successfully filed suit to challenge MOSS' rejection of their registration applications, and have eventually gained registration. The vast majority of NGOs that are not registered with MOSS have chosen not to apply for registration to avoid the restrictions imposed by Law 84. Attorney Negad El-Borai told us that since 2008, the GOE has largely stopped denying MOSS registration to NGOs, believing it is easier to register NGOs and control their activities. We are aware of one pending suit to challenge a registration rejection. Egyptian Initiative for Personal Rights
(EIPR) Director Hossam Bahgat told us his organization applied for
MOSS registration in 2004, and was rejected in 2005 for allegedly
violating one of the prohibitions on NGO activities. According to Bahgat, EIPR subsequently brought a lawsuit against the GOE, which
is still pending in court. Bahgat said EIPR does not want to face the restrictions imposed on a MOSS-registered organization, and is
therefore not actively pursuing the lawsuit.


The Law Firm Option


8. (C) Since its establishment in 2002, EIPR has operated as a
civil company registered with the tax authority. EIPR focuses on religious freedom, health, discrimination, and multilateral human
rights. When EIPR's bank sent an October 2009 letter inquiring into its tax-exempt status, EIPR became worried the GOE could shut it down, and decided to seek Bar Syndicate registration as a for-profit law firm. Bahgat said he is working with lawyers to establish EIPR as a law firm to provide cover for its human rights activities.

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9. (C) Director of the United Group Negad XXXXXXXXXXXX has received USG
funding for work on torture, corruption, franchising and restrictions on NGOs. As an attorney, XXXXXXXXXXXXXX has represented defendants in freedom of expression cases. XXXXXXXXXXXX said that to avoid the "obstacles" of MOSS registration under law 84, he does his human rights work under the auspices of his for-profit law firm, which is registered with the Bar Syndicate and as a civil company under law 17 (1983). He believed his Bar Syndicate registration provides "cover" for his human rights work. XXXXXXXXXXXX said he spends 70 percent of his time on commercial work, and 30 percent on human rights cases and projects. XXXXXXXXXXXXX said that he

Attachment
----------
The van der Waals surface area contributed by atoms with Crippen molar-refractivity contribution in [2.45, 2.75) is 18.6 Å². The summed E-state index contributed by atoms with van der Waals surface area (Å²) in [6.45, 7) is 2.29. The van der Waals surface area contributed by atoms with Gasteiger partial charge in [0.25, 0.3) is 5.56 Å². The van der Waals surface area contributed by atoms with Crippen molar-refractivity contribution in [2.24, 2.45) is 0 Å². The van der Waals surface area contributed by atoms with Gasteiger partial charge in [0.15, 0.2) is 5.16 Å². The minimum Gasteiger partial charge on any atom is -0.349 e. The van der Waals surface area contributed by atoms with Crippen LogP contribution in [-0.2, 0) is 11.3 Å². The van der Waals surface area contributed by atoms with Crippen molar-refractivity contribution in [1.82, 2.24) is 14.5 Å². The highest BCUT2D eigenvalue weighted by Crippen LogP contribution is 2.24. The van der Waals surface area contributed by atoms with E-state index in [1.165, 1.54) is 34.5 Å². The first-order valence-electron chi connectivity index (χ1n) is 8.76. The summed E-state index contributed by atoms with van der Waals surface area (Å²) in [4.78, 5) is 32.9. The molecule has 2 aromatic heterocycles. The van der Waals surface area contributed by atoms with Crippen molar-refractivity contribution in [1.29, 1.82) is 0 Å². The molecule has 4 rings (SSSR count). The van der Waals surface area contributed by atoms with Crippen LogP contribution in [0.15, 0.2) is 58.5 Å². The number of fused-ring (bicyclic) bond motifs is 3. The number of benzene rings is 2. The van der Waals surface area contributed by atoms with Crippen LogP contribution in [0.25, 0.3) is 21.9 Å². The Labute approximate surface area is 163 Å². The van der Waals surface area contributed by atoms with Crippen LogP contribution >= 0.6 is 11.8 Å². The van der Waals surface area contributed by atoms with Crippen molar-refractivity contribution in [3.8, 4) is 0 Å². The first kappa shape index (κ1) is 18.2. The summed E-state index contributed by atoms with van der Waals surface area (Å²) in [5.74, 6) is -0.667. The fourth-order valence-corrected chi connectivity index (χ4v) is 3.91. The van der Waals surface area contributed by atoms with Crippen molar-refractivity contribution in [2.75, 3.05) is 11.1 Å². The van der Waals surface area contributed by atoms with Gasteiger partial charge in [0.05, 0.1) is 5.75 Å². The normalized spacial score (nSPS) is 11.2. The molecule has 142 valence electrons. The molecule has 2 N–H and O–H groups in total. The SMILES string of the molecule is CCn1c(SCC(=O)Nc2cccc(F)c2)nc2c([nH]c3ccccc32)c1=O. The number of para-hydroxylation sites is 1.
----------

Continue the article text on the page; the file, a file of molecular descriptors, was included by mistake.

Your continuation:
still faces obstacles from Interior Ministry State Security,
especially outside Cairo, but he is usually able to reach an
accommodation with them.


Civil Company Options


10. (C) Some activists operating MOSS-registered NGOs have found
law 84 requirements obtrusive, and have subsequently opened civil
companies to avoid GOE restrictions. Activist XXXXXXXXXXXX runs
human rights programs from both her MOSS-registered NGO and an NGO
registered with the GOE as a "for-profit company." XXXXXXXXXXXX
believed that because MOSS-registered NGOs receive benefits under
law 84 such as tax exemptions and discounts on utilities, it is
fair for these NGOs to submit to control by the GOE. She rejected
the legitimacy of tax-exempt civil companies operating free of GOE
constraints. Her for-profit company pays taxes on the grants it
receives, she said, and she considered this 20 percent payment as
her "price for freedom." Director of XXXXXXXXXXXXX told us
she is registered with the Ministry of Trade as a representative
office of the U.S. organization XXXXXXXXXXXXXX. She did not want to be subject to "difficult" MOSS restrictions as an NGO registered under law 84, and noted that her Ministry of Trade registration only
obligates XXXXXXXXXXXXX to function as a non-profit organization in Egypt.

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Playing by the Rules: MOSS Registration

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11. (C) Activist XXXXXXXXXXXX who focuses on freedom of
expression and corruption told us he applied for MOSS registration
in January 2005 to "work within the system" for change. As a
lawyer committed to the rule of law working for human rights advances through legal changes, XXXXXXXXXXXXX believed he needs to work within the law. XXXXXXXXXXX told us the process was
bureaucratic and time-consuming. Chair of the XXXXXXXXXXXX told us she registered to "work within the system," and in response to
GOE promises that the requirements would not be onerous. However,
XXXXXXXXXXXX believed registering was "the worst mistake we could have made," saying that her NGO spends "half its time" dealing with MOSS intrusions and red tape, and that MOSS routinely delays
approving ECWR's foreign grants, once for over one year.

12. (C) The MOSS-registered Egyptian Organization for Human Rights
(EOHR), one of the country's oldest and most prominent human rights
NGO, received a letter from MOSS in April 2009 reminding it of the
GOE's authority to dissolve EOHR for receiving unauthorized foreign
funding. EOHR had received funds from a Moroccan NGO for a January 2009 conference on press freedom, and had requested MOSS approval, but never received a response. MOSS sent EOHR a letter in May 2009 saying it was not attempting to dissolve the NGO. At the time, EOHR then-President XXXXXXXXXXXXX told us EOHR operated as an unregistered organization from 1985 to 2003, and would be prepared
to do so again "if the GOE shut them down" (refs B,C,D).

© Scoop Media